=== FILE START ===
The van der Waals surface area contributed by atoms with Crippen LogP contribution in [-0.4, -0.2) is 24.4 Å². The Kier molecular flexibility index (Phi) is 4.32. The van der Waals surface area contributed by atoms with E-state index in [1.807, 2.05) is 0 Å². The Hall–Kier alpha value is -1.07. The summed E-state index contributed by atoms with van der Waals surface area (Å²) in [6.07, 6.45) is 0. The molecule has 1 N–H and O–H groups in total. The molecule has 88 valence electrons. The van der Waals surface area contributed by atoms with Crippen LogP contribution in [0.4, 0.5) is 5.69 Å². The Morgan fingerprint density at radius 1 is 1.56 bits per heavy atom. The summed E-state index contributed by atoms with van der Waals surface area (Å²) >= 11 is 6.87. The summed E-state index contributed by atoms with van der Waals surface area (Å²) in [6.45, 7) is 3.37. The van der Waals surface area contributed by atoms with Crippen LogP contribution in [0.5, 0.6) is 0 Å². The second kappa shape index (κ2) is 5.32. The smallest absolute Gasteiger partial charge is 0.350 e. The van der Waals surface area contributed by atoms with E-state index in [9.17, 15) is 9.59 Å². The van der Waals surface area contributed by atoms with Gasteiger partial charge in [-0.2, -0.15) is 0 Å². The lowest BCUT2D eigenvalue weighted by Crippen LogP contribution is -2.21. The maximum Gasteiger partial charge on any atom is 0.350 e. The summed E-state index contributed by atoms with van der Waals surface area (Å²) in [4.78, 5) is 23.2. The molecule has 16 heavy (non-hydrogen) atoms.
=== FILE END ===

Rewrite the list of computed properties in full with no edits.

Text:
The van der Waals surface area contributed by atoms with Crippen LogP contribution in [-0.4, -0.2) is 24.4 Å². The Kier molecular flexibility index (Phi) is 4.32. The van der Waals surface area contributed by atoms with E-state index in [1.807, 2.05) is 0 Å². The Hall–Kier alpha value is -1.07. The summed E-state index contributed by atoms with van der Waals surface area (Å²) in [6.07, 6.45) is 0. The molecule has 1 N–H and O–H groups in total. The molecule has 88 valence electrons. The van der Waals surface area contributed by atoms with Crippen LogP contribution in [0.4, 0.5) is 5.69 Å². The Morgan fingerprint density at radius 1 is 1.56 bits per heavy atom. The summed E-state index contributed by atoms with van der Waals surface area (Å²) >= 11 is 6.87. The summed E-state index contributed by atoms with van der Waals surface area (Å²) in [6.45, 7) is 3.37. The van der Waals surface area contributed by atoms with Crippen LogP contribution in [0.5, 0.6) is 0 Å². The second kappa shape index (κ2) is 5.32. The smallest absolute Gasteiger partial charge is 0.350 e. The van der Waals surface area contributed by atoms with E-state index in [9.17, 15) is 9.59 Å². The van der Waals surface area contributed by atoms with Gasteiger partial charge in [-0.2, -0.15) is 0 Å². The lowest BCUT2D eigenvalue weighted by Crippen LogP contribution is -2.21. The maximum Gasteiger partial charge on any atom is 0.350 e. The summed E-state index contributed by atoms with van der Waals surface area (Å²) in [4.78, 5) is 23.2. The molecule has 16 heavy (non-hydrogen) atoms.